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Israeli Deputy Prime Minister: Flotilla Sabotage Thanks to IDF
Well, Bogie Yaalon’s actual words quoted in Ynet (Hebrew) were: “Those problems the Flotilla’s having in realizing their plans didn’t just happen. They’re thanks to the work of the political echelon whose focus was on diplomatic political issues, and operational work of the IDF to prepare for every possible eventuality.” The last phrase is doublespeak which both reveals and conceals at the same time, a formulation any Israeli would recognize as not just alluding to an IDF role in sabotage, but practically bragging about it. What possible role could the IDF be playing currently in frustrating the plans of the Flotilla if it isn’t the round of sabotage that struck at least three boats? Hint, hint, nudge, nudge, wink wink.
Lest you doubt the guy’s bona fides, he’s a former IDF chief of staff and current minister for strategic affairs. His statement of course was meant to toot his ministry’s horn since he was claiming credit for the role he played in the sabotage.
Apparently the foreign ministry didn’t get the memo and took a totally contradictory tack in attacking the credibility of the Flotilla activists who claimed sabotage. Yigal Palmor, clearly in his uber-mendacious mode said this:
You mean an admission by the deputy prime minister of his own government doesn’t suffice? As for James Bond, whenever an Israeli journalist wishes to praise the work of the Mossad in assassinating Iranian scientists or implanting computer worms in Iranian nuclear facilities, he uses the James Bond example meant as a compliment. What I think Palmor really means to say is “We’re James Bond and we’re proud of it.” That’s what Ronen Bergman said of Meir Dagan’s Mossad a few months ago before the chief spook retired.
Back in the 60s, we used to hear a great song by the Mamas and the Papas: “And the beat goes on.” In the Israeli government’s case, it’s “the lies go on.” Yesterday, the NY Times dutifully reported more rubbish from the IDF:
Given the mounting pile of steaming bulls(^t being served by the Israelis to the world on this subject, why in God’s name would anyone believe Yigal Palmor’s protestations? And note that in his statement he didn’t deny the charge of sabotage, which he could’ve done. He merely stated that the Flotilla hasn’t proven the charge. By which I presume he means he’d like to see an underwater video of a diver in an IDF wetsuit sawing off the propeller shaft of one of the boats. Maybe there could be a little snappy Hebrew dialogue to go along with it. Yeah, in that case, they don’t have a smoking gun. But in Israel’s case you don’t need one. If you believe the opposite of what they tell you in most cases you can’t go far wrong.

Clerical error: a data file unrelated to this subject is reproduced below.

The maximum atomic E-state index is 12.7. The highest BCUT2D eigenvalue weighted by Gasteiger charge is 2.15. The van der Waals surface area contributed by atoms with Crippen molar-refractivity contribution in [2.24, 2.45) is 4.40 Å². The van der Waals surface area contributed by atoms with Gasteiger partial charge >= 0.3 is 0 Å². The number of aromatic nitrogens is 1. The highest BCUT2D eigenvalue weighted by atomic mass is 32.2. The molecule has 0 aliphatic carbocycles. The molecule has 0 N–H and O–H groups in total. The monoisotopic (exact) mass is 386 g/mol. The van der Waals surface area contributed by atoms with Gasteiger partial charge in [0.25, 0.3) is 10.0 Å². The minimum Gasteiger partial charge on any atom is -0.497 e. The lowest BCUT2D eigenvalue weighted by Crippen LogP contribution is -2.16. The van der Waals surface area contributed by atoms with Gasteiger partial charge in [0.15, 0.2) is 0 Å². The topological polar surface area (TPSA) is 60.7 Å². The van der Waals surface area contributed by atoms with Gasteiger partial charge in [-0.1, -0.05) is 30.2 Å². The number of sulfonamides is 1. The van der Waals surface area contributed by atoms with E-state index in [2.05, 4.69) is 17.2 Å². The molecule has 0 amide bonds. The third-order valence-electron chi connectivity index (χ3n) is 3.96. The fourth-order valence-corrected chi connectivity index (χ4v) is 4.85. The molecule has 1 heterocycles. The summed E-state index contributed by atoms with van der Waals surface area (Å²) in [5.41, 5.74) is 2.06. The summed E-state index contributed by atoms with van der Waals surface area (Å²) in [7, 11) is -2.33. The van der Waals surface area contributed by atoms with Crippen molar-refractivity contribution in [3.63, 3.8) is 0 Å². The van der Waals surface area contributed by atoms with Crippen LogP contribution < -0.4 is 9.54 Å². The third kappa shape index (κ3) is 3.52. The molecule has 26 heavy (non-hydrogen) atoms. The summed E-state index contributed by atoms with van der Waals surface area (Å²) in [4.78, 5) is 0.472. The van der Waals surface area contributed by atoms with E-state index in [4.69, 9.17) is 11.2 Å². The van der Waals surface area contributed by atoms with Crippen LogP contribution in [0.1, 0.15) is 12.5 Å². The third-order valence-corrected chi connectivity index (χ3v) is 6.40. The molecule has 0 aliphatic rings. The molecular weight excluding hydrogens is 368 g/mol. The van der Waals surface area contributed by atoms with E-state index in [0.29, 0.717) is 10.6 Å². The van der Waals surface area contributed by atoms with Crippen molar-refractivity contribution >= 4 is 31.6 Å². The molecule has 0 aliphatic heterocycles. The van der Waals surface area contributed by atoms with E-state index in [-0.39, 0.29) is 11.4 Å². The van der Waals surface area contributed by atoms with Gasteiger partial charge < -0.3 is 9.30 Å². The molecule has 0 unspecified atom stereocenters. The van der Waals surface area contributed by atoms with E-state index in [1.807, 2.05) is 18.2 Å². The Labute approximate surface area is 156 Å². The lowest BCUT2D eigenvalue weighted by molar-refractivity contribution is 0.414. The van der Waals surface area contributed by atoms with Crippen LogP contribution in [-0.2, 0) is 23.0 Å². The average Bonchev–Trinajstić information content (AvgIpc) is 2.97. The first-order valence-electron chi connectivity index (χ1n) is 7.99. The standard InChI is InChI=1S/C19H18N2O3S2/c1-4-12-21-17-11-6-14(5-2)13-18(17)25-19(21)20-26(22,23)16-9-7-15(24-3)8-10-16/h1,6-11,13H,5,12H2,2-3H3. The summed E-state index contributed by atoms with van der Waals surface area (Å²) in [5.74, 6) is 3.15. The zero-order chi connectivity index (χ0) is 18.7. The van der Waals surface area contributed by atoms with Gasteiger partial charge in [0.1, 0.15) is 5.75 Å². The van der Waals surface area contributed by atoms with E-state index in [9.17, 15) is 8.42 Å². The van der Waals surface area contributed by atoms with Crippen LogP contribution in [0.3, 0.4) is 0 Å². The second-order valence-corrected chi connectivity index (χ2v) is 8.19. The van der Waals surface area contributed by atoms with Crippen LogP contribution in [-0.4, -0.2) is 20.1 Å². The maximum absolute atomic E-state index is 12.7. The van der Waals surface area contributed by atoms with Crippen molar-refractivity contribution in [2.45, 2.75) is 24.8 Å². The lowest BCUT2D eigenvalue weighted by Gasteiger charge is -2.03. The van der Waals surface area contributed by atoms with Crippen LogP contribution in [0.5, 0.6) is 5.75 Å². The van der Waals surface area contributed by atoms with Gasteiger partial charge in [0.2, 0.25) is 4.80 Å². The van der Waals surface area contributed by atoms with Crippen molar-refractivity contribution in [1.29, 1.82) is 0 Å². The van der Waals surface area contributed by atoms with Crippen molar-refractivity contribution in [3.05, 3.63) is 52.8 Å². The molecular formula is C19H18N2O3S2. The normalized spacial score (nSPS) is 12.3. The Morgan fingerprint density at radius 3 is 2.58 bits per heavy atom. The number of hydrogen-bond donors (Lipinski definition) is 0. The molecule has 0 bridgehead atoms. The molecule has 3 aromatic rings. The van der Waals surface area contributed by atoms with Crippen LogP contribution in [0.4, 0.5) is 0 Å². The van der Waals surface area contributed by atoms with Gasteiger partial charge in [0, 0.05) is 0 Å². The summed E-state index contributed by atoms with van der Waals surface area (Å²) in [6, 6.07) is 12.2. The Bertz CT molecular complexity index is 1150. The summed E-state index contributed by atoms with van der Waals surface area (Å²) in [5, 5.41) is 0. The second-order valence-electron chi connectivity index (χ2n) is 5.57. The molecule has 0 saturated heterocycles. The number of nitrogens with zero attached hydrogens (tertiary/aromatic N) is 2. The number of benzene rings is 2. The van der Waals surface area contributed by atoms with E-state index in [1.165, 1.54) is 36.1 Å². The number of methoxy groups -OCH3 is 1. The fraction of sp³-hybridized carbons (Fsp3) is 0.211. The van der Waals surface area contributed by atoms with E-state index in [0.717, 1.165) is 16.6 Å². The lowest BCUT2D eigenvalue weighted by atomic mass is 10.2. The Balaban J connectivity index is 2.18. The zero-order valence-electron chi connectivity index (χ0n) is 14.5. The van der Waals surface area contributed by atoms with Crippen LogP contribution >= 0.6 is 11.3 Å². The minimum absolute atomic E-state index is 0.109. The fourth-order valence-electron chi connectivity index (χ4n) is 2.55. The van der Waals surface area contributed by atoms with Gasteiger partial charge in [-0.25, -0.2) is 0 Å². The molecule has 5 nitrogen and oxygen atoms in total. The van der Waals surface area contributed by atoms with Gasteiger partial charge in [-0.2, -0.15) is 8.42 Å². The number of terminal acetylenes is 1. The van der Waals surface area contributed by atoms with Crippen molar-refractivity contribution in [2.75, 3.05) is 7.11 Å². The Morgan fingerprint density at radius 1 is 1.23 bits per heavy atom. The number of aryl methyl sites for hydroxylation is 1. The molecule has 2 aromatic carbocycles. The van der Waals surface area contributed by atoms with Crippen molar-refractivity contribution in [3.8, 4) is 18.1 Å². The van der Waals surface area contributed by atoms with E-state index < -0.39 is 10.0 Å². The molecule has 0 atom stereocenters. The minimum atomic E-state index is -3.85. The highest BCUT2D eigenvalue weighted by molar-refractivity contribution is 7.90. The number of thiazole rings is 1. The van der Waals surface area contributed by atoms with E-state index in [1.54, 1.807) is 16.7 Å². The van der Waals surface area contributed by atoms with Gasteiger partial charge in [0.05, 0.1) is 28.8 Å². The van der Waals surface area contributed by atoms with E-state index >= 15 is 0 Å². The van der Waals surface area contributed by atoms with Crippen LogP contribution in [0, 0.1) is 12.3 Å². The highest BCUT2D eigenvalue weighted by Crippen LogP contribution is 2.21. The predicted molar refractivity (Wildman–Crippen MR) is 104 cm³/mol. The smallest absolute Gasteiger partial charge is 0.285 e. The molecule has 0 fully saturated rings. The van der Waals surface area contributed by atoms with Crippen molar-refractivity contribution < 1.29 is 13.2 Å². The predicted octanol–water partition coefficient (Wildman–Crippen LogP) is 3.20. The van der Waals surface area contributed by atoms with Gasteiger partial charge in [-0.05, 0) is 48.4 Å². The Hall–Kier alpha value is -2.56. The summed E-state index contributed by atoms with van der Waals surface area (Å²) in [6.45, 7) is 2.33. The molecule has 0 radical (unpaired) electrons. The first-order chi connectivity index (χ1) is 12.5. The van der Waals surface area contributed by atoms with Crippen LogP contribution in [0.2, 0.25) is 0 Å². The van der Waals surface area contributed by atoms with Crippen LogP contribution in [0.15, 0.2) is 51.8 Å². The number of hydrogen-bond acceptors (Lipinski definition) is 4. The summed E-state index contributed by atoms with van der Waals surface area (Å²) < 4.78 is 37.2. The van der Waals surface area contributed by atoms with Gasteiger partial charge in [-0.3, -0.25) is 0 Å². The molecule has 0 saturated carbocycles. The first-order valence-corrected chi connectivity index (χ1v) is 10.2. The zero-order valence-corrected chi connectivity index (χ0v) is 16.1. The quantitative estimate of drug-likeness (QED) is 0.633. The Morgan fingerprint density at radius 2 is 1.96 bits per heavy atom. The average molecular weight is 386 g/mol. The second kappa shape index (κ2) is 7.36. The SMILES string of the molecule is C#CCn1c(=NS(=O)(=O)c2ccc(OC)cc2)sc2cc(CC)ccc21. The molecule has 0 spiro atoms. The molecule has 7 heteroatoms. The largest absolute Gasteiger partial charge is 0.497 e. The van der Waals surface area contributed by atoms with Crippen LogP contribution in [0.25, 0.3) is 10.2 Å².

Isn’t it ironic that if the Israeli Navy was involved in this sabotage operation it might’ve been the same unit Shayetet 13, the one which murdered nine Turkish activists on the Marmara last year, which provided the personnel for the underwater sabotage.
The Greeks have struck another blow against the Audacity of Hope by arresting its captain for allegedly endangering the passengers (presumably by sailing without explicit permission of the port authorities).
I propose that we begin a boycott of Greek tourism and Greek goods until Greece gets a bit of spine and stops being Bibi’s enforcer. If the Greeks are weak enough that Bibi’s blandishments enticed them to stop the boats, perhaps they’ll understand the import of a boycott against them by supporters of peace and justice around the world. What’s really ironic is that the current prime minister’s father, Andreas Papandreou, was a devout socialist and supporter of Palestinian rights. He would be rolling in his grave at the spinelessness of his son, George, the current Greek prime minister.
Papandreou is assisted in pandering to Israeli interests by the fact that the Greek public is so distracted by the economic crisis threatening their country, that they likely have little patience or energy to be enraged, as many of us are, by the government’s poodling for Israel.
H/t Dena Shunra.